After months of searching for someone to replace founding School Director Ben Butler, Waynesville public charter school Shining Rock Classical Academy has made its choice.
There’s a road in Waynesville called the homeless highway. It runs from Frog Level to Hazelwood and during any given week, you’ll see folks walking back and forth, back and forth, back and forth. The end points of this beaten path are The Open Door and Haywood Pathways Center, two establishments offering physical and spiritual nourishment to weary souls.
Haywood County’s new emergency alert system startled many Jan. 11 with a “shelter in place” notification just after 6 p.m., related to shots fired on Biodome Drive.
After receiving 20 applications from candidates hoping to succeed founding School Director Ben Butler at Shining Rock Classical Academy, the Waynesville public charter school’s board has narrowed its options down to four people.
Last week, Shining Rock Classical Academy held an event for “parents and community supporters” to meet the top four candidates in the running to be the charter school’s new director, but there seemed to be some confusion over whether the hiring process would be public or private.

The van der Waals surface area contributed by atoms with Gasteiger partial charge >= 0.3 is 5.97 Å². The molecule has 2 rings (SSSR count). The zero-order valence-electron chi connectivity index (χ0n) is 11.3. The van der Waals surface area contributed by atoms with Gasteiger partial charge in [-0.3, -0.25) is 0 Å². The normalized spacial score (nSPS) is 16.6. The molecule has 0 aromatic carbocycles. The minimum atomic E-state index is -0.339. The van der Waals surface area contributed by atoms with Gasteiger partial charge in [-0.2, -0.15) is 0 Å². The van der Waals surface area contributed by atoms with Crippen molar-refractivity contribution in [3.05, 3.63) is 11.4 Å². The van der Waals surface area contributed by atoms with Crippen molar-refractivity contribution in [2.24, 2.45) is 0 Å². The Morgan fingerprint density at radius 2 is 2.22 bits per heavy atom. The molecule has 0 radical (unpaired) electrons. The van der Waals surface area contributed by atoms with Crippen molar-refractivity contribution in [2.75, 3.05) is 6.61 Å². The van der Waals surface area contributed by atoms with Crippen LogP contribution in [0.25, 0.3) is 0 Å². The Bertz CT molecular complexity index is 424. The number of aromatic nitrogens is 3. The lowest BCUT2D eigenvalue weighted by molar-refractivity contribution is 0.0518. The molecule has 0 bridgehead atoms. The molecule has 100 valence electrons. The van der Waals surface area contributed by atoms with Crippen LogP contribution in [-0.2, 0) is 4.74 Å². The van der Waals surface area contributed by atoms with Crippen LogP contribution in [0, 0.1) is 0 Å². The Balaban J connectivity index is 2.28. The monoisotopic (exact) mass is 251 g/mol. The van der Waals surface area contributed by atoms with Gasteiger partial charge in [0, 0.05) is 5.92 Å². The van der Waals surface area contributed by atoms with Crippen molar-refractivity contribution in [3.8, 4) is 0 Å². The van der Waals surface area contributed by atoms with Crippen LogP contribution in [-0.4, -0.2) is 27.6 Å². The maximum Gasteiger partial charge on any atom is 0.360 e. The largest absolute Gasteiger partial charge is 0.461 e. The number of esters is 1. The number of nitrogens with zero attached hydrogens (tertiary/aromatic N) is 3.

No matter who takes the helm at SRCA, the new director will no doubt have his or her hands full with a number of issues. The school is struggling with low test scores, debt from building a modular campus and deciding whether it’s the right time to expand into high school grades for its students.
By coincidence, Haywood County Schools has, since about the same time as Shining Rock Classical Academy been readying itself to hire a new key employee as well, but the circumstances couldn’t be more dissimilar.
With the arrival of 2018, the time to submit applications for 1% partnership funding for July 1, 2018, through June 30, 2019, through the Haywood County Tourism Development Authority is right around the corner.
Brendan Bishop is more than just the manager of Haywood Vapor, located at the corner of Dellwood City Road and Russ Avenue in Waynesville.
Employee turnover in local governments is nothing new, but Haywood County’s recent rash of retirements and resignations has resulted in a lingering lack of leadership that hasn’t yet disrupted county operations, but could affect long-term planning if it persists.